The St. Louis Blues reportedly feel a need to replace Ryan Reaves, and one player who they’re looking at to do so is 38-year-old Chris Neil.
When the St. Louis Blues dealt Ryan Reaves to the Pittsburgh Penguins during last week’s NHL Draft, many speculated that they’d fully embrace the finesse, skill-based approach all across the lineup that the Chicago Blackhawks have almost always employed and Mike Yeo’s Minnesota Wild teams utilized.
Fast forward a week, though, and it appears that the Blues are fixated on trying to replace Reaves, even if it’s with more of a traditional “enforcer,” as opposed to Reaves, who developed into more of a grinder rather than a fighter over his last couple seasons in St. Louis. On separate occasions this week, Blues insiders Lou Korac, Andy Strickland, and Jeremy Rutherford (around the 10-minute mark in the interview attached below) have mentioned 38-year-old former Ottawa Senators winger Chris Neil as a potential fit in St. Louis:
Neil, a 6-foot-1, 209-pound right wing, was once a rather useful offensive contributor, registering four seasons with double-digit goals and five with 20 or more points from 2005-06 to 2011-12. At this point, though, he’s strictly an agitator. While he had a career-low 63 penalty minutes over 53 games in 2016-17, Neil had just one goal and three assists with a minus-11 rating. Even factoring in the more offensively productive era of his career, he has just 250 points compared to 2,522 penalty minutes over 1,026 NHL games, so it’s safe to say he’ll be remembered as a tough guy more than anything.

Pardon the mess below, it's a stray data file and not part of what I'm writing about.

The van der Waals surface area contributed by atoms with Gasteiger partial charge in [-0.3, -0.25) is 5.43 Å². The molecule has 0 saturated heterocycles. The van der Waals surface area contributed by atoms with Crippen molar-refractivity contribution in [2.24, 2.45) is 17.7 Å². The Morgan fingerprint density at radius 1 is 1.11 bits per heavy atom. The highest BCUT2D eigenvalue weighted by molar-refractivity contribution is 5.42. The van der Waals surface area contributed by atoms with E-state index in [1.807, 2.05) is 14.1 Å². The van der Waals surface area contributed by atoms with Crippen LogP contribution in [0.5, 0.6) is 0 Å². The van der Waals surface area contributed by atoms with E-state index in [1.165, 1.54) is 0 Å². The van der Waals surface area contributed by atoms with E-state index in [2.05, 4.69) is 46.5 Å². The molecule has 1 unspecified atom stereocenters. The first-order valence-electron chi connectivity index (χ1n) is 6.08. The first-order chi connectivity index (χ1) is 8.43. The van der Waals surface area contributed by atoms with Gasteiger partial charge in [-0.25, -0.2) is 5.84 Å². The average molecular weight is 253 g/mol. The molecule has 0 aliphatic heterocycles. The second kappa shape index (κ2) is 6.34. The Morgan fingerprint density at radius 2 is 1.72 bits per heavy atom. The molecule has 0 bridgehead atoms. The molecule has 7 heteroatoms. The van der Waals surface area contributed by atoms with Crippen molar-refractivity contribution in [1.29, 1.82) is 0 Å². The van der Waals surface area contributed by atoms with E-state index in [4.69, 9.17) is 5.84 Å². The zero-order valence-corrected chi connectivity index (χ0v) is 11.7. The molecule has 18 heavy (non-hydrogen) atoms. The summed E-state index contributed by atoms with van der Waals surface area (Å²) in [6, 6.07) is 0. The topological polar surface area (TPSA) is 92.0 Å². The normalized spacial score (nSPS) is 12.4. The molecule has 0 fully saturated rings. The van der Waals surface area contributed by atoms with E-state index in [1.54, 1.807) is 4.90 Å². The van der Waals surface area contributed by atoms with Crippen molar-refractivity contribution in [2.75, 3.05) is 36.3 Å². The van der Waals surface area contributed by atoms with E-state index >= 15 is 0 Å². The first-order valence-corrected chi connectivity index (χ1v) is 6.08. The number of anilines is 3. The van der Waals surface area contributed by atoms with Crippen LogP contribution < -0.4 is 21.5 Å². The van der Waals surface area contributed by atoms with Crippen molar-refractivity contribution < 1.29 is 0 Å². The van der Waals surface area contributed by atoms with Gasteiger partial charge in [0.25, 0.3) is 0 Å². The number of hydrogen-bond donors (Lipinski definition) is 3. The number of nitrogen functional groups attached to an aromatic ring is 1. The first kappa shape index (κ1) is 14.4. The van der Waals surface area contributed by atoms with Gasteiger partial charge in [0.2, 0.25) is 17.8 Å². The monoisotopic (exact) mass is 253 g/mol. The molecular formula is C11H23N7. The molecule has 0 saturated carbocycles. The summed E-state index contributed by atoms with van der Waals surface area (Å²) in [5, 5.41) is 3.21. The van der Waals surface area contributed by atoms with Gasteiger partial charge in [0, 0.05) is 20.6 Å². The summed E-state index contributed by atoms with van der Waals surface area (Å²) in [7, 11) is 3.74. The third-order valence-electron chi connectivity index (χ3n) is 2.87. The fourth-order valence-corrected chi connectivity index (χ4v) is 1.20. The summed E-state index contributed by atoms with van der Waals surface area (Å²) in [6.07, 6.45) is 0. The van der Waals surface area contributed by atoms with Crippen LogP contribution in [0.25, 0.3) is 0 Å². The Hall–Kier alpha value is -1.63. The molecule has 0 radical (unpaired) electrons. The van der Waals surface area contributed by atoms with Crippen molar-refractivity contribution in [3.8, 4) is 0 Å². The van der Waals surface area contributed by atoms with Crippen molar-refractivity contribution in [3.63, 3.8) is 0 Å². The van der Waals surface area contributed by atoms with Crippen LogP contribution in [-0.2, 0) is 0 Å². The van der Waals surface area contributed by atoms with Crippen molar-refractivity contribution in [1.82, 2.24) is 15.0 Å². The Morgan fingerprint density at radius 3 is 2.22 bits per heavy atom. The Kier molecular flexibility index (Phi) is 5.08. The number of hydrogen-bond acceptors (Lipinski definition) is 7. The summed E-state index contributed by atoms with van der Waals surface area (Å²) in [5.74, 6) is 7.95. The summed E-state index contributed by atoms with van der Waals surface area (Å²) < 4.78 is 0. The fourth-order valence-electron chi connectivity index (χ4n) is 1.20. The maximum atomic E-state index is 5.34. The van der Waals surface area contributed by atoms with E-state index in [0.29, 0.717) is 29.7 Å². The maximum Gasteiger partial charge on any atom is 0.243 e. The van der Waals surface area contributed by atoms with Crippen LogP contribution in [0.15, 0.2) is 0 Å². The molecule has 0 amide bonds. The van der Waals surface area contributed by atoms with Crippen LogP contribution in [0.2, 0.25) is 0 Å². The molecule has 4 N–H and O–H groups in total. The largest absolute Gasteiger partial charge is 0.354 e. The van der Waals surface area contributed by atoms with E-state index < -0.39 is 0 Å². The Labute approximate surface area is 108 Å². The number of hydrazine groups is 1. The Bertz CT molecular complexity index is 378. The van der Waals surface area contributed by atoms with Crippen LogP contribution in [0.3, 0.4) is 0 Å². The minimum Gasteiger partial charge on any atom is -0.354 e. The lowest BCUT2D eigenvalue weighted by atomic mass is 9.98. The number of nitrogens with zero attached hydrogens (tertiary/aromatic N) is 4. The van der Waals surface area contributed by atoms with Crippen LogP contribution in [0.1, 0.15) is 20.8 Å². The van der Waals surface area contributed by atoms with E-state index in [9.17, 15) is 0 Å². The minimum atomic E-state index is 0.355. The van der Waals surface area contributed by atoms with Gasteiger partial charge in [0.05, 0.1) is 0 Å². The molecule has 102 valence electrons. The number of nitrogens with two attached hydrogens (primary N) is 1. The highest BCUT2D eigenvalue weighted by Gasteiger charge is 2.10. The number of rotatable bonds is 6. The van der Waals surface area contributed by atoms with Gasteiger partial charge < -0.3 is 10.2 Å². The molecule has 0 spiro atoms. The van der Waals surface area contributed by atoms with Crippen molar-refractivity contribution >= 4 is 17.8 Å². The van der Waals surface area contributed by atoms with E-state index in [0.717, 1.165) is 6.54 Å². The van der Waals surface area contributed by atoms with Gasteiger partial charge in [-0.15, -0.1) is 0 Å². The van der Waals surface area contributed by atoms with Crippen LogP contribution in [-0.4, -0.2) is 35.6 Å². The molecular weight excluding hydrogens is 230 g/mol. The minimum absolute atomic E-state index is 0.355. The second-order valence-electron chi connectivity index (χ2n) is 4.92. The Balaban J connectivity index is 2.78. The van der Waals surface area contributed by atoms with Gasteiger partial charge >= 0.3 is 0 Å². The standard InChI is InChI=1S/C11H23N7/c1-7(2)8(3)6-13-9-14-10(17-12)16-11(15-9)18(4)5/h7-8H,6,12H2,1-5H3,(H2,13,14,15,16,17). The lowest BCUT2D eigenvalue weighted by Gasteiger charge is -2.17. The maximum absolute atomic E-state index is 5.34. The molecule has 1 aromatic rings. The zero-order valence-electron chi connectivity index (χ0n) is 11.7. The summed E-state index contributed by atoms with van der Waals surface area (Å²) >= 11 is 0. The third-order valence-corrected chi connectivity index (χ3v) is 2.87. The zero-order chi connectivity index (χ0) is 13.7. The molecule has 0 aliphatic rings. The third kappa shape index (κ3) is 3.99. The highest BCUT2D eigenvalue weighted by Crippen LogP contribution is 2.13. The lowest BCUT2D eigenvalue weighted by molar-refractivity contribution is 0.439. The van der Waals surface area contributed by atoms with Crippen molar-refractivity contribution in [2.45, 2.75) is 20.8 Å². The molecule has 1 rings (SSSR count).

Since the Blues have so many in-house options to take over Reaves’ spot, it’s difficult to understand why they would want to spend more money on a one-dimensional player like Neil, especially when it could potentially cost a guy like Zach Sanford an NHL roster spot. But if they feel that Vladimir Tarasenko‘s safety is at risk against grittier teams, then signing Neal and dressing him for 40-50 games against opponents that utilize bigger, tougher lineups wouldn’t be the worst thing in the world.